Think of yourself as an incandescent power, illuminated and perhaps forever talked to by God and his messengers.
― Brenda Ueland from If You Want To Write
The Stream of Life
The same stream of life that runs through my veins night and day
runs through the world and dances in rhythmic measures.
It is the same life that shoots in joy through the dust of the earth
in numberless blades of grass and breaks into tumultuous waves
of leaves and flowers. Continue reading “Invisible Connections (The Beauty of Our Lives) …”
Hope has two beautiful daughters. Their names are anger and courage; anger at the way things are, and courage to see that they do not remain the way they are.
— Augustine of Hippo from Spirituality and Liberation: Overcoming the Great Fallacy
May you know the presence
of those who have passed
through the desert before you.
May they point the way
and sustain you
with their stories.
In the wilderness,
may there be wellsprings.
May there be wings.
— Jan L. Richardson from In the Sanctuary of Women
Chutzpah and Humility
In Healing the Heart of Democracy I talk about five habits of the heart. But when I give talks about it, I say, “If five is too many for you to hold onto, you really only need two. You need chutzpah and humility.”
Continue reading “We Are In The Process Of Becoming (International Women’s Day) …”
There is an appointed time for everything. And there is a time for every event under heaven …
— Ecclesiastes 3:1
The entire life of a good Christian is an exercise in holy desire. You do not see what you long for, but the very act of desiring prepares you, so that when God comes you may see and be utterly satisfied. Suppose you are going to fill some holder or container, and you know you will be given a large amount. Continue reading “Desert Day 05: Why God Makes Us Wait …”
Prayer for Patience …
Lord, teach me to be patient – with life, with people,and with myself. I sometimes try to hurry things along too much, and I push for answers before the time is right. Teach me to trust Your sense of timing rather than my ownand to surrender my will to Your greater and wiser plan. Help me let life unfold slowly, like the small rosebud whose petals unravel bit by bit, and remind me that in hurrying the bloom along, I destroy the bud and much of the beauty therein.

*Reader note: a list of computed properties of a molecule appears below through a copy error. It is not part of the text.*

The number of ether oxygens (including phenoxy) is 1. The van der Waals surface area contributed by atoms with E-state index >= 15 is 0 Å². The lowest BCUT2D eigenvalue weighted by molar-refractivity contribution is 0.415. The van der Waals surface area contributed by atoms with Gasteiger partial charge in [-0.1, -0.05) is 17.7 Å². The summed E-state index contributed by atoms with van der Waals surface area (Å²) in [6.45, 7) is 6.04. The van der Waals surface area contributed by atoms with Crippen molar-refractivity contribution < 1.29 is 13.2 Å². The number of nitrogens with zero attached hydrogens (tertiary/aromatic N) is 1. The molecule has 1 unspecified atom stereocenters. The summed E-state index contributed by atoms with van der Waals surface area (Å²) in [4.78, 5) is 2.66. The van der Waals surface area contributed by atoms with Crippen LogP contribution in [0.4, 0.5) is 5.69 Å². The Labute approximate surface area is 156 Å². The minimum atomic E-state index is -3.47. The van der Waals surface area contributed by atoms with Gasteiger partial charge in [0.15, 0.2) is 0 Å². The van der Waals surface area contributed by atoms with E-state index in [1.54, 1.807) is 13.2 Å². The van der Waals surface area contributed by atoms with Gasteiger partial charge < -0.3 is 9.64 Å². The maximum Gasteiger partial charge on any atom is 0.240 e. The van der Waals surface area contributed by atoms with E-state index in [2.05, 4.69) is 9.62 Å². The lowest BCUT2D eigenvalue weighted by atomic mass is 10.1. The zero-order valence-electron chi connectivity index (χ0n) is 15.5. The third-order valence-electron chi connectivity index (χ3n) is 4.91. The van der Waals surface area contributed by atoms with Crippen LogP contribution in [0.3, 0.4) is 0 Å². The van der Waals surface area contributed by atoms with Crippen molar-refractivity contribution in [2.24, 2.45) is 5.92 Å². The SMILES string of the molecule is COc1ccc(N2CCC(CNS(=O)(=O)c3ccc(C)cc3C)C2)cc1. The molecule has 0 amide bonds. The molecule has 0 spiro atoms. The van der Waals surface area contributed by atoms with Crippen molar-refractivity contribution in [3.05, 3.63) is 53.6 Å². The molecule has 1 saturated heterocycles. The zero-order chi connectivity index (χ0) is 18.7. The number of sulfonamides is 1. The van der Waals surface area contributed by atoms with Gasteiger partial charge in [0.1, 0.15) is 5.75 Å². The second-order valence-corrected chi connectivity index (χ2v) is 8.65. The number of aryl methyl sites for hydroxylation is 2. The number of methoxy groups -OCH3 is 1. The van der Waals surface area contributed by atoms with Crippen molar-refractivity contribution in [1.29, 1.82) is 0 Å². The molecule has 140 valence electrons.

Instead, let me wait for all to unfold in its own time. Each moment and state of growth contains a loveliness. Teach me to slow down enough to appreciate life and all it holds. Amen.
Prayer Source: Unknown
Originally Posted on: A Catholic Life
Quotes on Patience:
The greatest prayer is patience — Buddha
(see also Healing Anger: The Power Of Patience From A Buddhist Perspective)
Patience lives in the gap between our experience of an event and our response to that experience. If we spend time with our experience — the thoughts, feelings, and sensations that arise–we can gain insight. Wisdom arises as we see things with greater clarity. Forgiveness has space to develop; fires have a chance to cool.
— Allan Lokos from Patience: The Art of Peaceful Living
Never think that God’s delays are God’s denials.
Hold on; hold fast; hold out. Patience is genius.
— Comte de Buffon
Patience is the companion of wisdom. — St. Augustine
Adopt the pace of nature: her secret is patience. — Ralph Waldo Emerson
The entire life of a good Christian is an exercise in holy desire. You do not see what you long for, but the very act of desiring prepares you, so that when God comes you may see and be utterly satisfied.
Suppose you are going to fill some holder or container, and you know you will be given a large amount. Then you set about stretching your sack or wineskin or whatever it is. Why? Because you know the quantity you will have to put in it, and your eyes tell you there is not enough room. By stretching it, therefore, you increase the capacity of the sack, and this is how God deals with us. Simply by making us wait God increases our desire, which in turn enlarges the capacity of our soul, making it able to receive what is to be given to us.
— St. Augustine from Love One Another, My Friends: St. Augustine’s Homilies on the First Letter of John and first posted by Jim Manney on Ignatian Spirituality.
Often we want to be able to see into the future. We say, “How will next year be for me? Where will I be five or ten years from now?” There are no answers to these questions. Mostly we have just enough light to see the next step: what we have to do in the coming hour or the following day. The art of living is to enjoy what we can see and not complain about what remains in the dark. When we are able to take the next step with the trust that we will have enough light for the step that follows, we can walk through life with joy and be surprised at how far we go. Let’s rejoice in the little light we carry and not ask for the great beam that would take all shadows away.
— Henri J. M. Nouwen from Bread for the Journey: A Daybook of Wisdom and Faith
God of our life, there are days when the burdens we carry chafe our shoulders and weigh us down; when the road seems dreary and endless, the skies grey and threatening; when our lives have no music in them, and our hearts are lonely, and our souls have lost their courage. Flood the path with light, run our eyes to where the skies are full of promise; tune our hearts to brave music; give us the sense of comradeship with heroes and saints of every age; and so quicken our spirits that we may be able to encourage the souls of all who journey with us on the road of life, to Your honour and glory.
— Attributed to St. Augustine of Hippo
Faith is taking the first step even when you don’t see the whole staircase.
— Martin Luther King Jr.